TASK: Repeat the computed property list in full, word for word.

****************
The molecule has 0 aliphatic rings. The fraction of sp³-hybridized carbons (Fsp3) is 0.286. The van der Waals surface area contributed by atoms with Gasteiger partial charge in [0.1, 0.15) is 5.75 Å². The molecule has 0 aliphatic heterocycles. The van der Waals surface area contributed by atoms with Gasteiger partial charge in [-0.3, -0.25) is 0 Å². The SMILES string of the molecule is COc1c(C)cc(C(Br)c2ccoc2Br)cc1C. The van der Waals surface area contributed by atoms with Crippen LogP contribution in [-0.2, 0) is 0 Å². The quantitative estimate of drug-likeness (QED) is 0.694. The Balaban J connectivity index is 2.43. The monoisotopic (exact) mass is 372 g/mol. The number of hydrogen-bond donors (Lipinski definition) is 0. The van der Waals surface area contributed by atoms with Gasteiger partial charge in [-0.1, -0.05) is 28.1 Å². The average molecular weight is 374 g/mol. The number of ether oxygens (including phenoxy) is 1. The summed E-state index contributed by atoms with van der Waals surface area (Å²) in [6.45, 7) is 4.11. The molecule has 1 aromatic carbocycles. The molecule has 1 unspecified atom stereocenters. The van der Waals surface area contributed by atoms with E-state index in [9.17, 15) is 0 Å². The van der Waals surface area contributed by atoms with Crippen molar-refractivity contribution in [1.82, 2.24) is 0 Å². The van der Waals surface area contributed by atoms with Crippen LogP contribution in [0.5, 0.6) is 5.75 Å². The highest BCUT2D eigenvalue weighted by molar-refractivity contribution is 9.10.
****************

The molecule has 0 aliphatic rings. The fraction of sp³-hybridized carbons (Fsp3) is 0.286. The van der Waals surface area contributed by atoms with Gasteiger partial charge in [0.1, 0.15) is 5.75 Å². The molecule has 0 aliphatic heterocycles. The van der Waals surface area contributed by atoms with Gasteiger partial charge in [-0.3, -0.25) is 0 Å². The SMILES string of the molecule is COc1c(C)cc(C(Br)c2ccoc2Br)cc1C. The van der Waals surface area contributed by atoms with Crippen LogP contribution in [-0.2, 0) is 0 Å². The quantitative estimate of drug-likeness (QED) is 0.694. The Balaban J connectivity index is 2.43. The monoisotopic (exact) mass is 372 g/mol. The number of hydrogen-bond donors (Lipinski definition) is 0. The van der Waals surface area contributed by atoms with Gasteiger partial charge in [-0.1, -0.05) is 28.1 Å². The average molecular weight is 374 g/mol. The number of ether oxygens (including phenoxy) is 1. The summed E-state index contributed by atoms with van der Waals surface area (Å²) in [6.45, 7) is 4.11. The molecule has 1 aromatic carbocycles. The molecule has 1 unspecified atom stereocenters. The van der Waals surface area contributed by atoms with E-state index in [9.17, 15) is 0 Å². The van der Waals surface area contributed by atoms with Crippen molar-refractivity contribution in [1.82, 2.24) is 0 Å². The van der Waals surface area contributed by atoms with Crippen LogP contribution in [0.5, 0.6) is 5.75 Å². The highest BCUT2D eigenvalue weighted by molar-refractivity contribution is 9.10.